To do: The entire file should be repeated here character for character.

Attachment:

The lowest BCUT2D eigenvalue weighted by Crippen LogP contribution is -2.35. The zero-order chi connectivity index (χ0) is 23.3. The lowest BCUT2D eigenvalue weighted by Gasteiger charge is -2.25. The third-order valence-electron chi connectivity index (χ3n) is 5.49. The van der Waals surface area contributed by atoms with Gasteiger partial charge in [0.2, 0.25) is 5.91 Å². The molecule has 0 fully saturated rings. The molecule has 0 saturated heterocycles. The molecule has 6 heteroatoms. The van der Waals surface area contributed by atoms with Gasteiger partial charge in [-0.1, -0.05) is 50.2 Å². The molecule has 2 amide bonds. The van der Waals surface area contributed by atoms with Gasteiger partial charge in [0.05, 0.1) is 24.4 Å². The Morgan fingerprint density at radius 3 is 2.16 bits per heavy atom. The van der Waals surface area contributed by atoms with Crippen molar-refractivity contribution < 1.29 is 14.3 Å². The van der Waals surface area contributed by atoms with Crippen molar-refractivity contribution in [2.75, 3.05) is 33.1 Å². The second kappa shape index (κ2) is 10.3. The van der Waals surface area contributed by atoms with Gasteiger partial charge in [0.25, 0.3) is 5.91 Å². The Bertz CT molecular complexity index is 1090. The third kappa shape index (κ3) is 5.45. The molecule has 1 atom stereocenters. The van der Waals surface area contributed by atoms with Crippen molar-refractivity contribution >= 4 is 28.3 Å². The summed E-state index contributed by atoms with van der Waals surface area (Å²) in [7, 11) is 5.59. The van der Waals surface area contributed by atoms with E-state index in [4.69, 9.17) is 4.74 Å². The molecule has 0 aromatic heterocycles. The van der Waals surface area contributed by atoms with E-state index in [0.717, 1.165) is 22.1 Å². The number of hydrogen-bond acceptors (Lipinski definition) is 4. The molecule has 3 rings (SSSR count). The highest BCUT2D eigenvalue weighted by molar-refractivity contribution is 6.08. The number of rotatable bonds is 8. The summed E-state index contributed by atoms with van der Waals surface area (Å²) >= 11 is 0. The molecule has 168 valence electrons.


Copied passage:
The lowest BCUT2D eigenvalue weighted by Crippen LogP contribution is -2.35. The zero-order chi connectivity index (χ0) is 23.3. The lowest BCUT2D eigenvalue weighted by Gasteiger charge is -2.25. The third-order valence-electron chi connectivity index (χ3n) is 5.49. The van der Waals surface area contributed by atoms with Gasteiger partial charge in [0.2, 0.25) is 5.91 Å². The molecule has 0 fully saturated rings. The molecule has 0 saturated heterocycles. The molecule has 6 heteroatoms. The van der Waals surface area contributed by atoms with Gasteiger partial charge in [-0.1, -0.05) is 50.2 Å². The molecule has 2 amide bonds. The van der Waals surface area contributed by atoms with Gasteiger partial charge in [0.05, 0.1) is 24.4 Å². The Morgan fingerprint density at radius 3 is 2.16 bits per heavy atom. The van der Waals surface area contributed by atoms with Crippen molar-refractivity contribution < 1.29 is 14.3 Å². The van der Waals surface area contributed by atoms with Crippen molar-refractivity contribution in [2.75, 3.05) is 33.1 Å². The second kappa shape index (κ2) is 10.3. The van der Waals surface area contributed by atoms with Gasteiger partial charge in [0.25, 0.3) is 5.91 Å². The Bertz CT molecular complexity index is 1090. The third kappa shape index (κ3) is 5.45. The molecule has 1 atom stereocenters. The van der Waals surface area contributed by atoms with Crippen molar-refractivity contribution >= 4 is 28.3 Å². The summed E-state index contributed by atoms with van der Waals surface area (Å²) in [7, 11) is 5.59. The van der Waals surface area contributed by atoms with E-state index in [4.69, 9.17) is 4.74 Å². The molecule has 0 aromatic heterocycles. The van der Waals surface area contributed by atoms with E-state index in [0.717, 1.165) is 22.1 Å². The number of hydrogen-bond acceptors (Lipinski definition) is 4. The molecule has 3 rings (SSSR count). The highest BCUT2D eigenvalue weighted by molar-refractivity contribution is 6.08. The number of rotatable bonds is 8. The summed E-state index contributed by atoms with van der Waals surface area (Å²) >= 11 is 0. The molecule has 168 valence electrons.